At the close of the evidence the defendant made what are termed in the report "requests for rulings." These were eight in number. The trial judge granted the sixth request which was in these words: "The defendant was not guilty of ordinary negligence in causing the injuries complained of." The form of this request imports that it was directed to a finding of fact. It was not phrased in appropriate words to express a request for a ruling of law. If that had been intended, the natural expression and the established practice would have been to ask for a ruling to the effect that the evidence would not warrant a finding of negligence in causing the injury to the plaintiff. The trial judge in a case like the present where there is no jury acts in a dual capacity. He must lay down correctly the pertinent rules of law for his own guidance; and having done that he must follow those rules in making the findings of material facts upon the evidence. John Hetherington Sons, Ltd. v. William Firth Co. 210 Mass. 8, 18. Rule 28 of the District Courts (1922) as amended on June 20, 1929, shows a plain purpose to require such specification in requests for rulings of law as to disclose definite and unambiguous propositions of law as applied to the evidence. Holton v. American Pastry Products Corp. 274 Mass. 268. Although the trial judge could not have been compelled to make findings of fact in writing, requests to that end are not infrequent. Maglio v. Lane, 268 Mass. 135. Often it is desirable for information of parties and for presenting the real issues of law for review that findings of fact be made. In the case at bar it might have been important to ascertain whether the trial judge found as a fact that the defendant was or was not negligent and also whether the mother of the plaintiff failed in her duty of care. A request was directed to that point also. The mere circumstance that this was described with others under a general heading, "requests for rulings" does not transform it into a request for a ruling of law. Its nature must be determined from its essentials and not from its name. White v. E.T. Slattery Co. 236 Mass. 28, 31. DiRuscio v. Popoli, 269 Mass. 482, 486. Fairly interpreted this was a request for a finding of fact.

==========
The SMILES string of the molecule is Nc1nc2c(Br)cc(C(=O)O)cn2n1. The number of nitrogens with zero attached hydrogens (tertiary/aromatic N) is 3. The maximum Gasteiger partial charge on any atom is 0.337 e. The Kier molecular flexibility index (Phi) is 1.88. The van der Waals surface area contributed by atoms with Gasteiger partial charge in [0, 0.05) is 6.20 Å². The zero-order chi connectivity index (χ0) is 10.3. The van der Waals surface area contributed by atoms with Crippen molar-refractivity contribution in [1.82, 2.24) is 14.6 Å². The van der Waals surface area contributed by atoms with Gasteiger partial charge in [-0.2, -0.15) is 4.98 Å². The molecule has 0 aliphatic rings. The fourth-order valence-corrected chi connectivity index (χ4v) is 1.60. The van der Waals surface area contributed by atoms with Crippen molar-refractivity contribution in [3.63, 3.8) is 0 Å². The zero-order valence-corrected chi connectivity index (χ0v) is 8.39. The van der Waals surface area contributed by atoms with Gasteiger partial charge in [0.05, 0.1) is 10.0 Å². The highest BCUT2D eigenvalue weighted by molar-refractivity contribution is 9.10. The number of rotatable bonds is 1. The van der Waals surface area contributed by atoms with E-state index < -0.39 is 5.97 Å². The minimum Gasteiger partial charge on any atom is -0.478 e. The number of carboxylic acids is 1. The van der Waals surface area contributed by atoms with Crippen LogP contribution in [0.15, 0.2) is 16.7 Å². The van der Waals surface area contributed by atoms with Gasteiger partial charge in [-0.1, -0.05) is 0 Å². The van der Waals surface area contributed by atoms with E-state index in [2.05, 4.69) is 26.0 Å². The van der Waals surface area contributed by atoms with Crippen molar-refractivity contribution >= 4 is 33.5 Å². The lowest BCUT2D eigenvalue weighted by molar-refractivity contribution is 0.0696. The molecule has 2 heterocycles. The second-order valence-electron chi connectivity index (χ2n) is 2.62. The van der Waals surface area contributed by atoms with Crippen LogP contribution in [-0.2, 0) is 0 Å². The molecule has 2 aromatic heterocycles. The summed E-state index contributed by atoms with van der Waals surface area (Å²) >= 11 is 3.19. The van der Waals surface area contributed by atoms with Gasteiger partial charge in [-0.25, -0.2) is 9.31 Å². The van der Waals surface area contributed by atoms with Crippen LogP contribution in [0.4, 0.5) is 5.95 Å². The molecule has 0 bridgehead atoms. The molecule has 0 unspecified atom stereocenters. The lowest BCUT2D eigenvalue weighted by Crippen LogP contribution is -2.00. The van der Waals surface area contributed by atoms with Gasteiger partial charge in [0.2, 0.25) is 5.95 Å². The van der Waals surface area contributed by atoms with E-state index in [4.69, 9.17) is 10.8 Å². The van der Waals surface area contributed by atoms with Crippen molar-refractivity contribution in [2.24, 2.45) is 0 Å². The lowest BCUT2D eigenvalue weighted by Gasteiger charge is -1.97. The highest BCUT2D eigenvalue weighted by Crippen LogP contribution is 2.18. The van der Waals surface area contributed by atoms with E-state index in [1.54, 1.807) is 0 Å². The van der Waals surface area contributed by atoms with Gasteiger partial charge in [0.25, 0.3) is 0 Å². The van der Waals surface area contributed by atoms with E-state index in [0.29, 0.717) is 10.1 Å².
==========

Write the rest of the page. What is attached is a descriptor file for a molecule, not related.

The trial judge was not obliged to find as a fact that the defendant was negligent. The burden of proof of establishing the negligence of the defendant rested on the plaintiff. Although the defendant knew that the plaintiff was playing about his automobile, there is nothing to indicate that she had been upon its left side or that she was near the door or that she could have been seen by the defendant. It is rarely that a finding of negligence as a fact can be required as matter of right. Commonly it must be determined as a matter of fact upon a consideration of all the evidence. The case at bar falls within the general rule. McDonough v. Metropolitan Life Ins. Co. 228 Mass. 450, 452. Morrissey v. Connecticut Valley Street Railway, 233 Mass. 554, 556. Winchester v. Missin, ante, 427. The finding that the defendant was not negligent cannot be pronounced unsupported by evidence and must be accepted as final. Loanes v. Gast, 216 Mass. 197, 199. It is unnecessary to determine whether a finding of negligence on the part of the defendant would have been warranted. See Dowd v. Tighe, 209 Mass. 464; Tenney v. Reed, 262 Mass. 335; Slora v. Streeter Sons Co. 264 Mass. 586.
Other requests need not be considered since this finding of fact is decisive against the plaintiff.
Order dismissing report affirmed.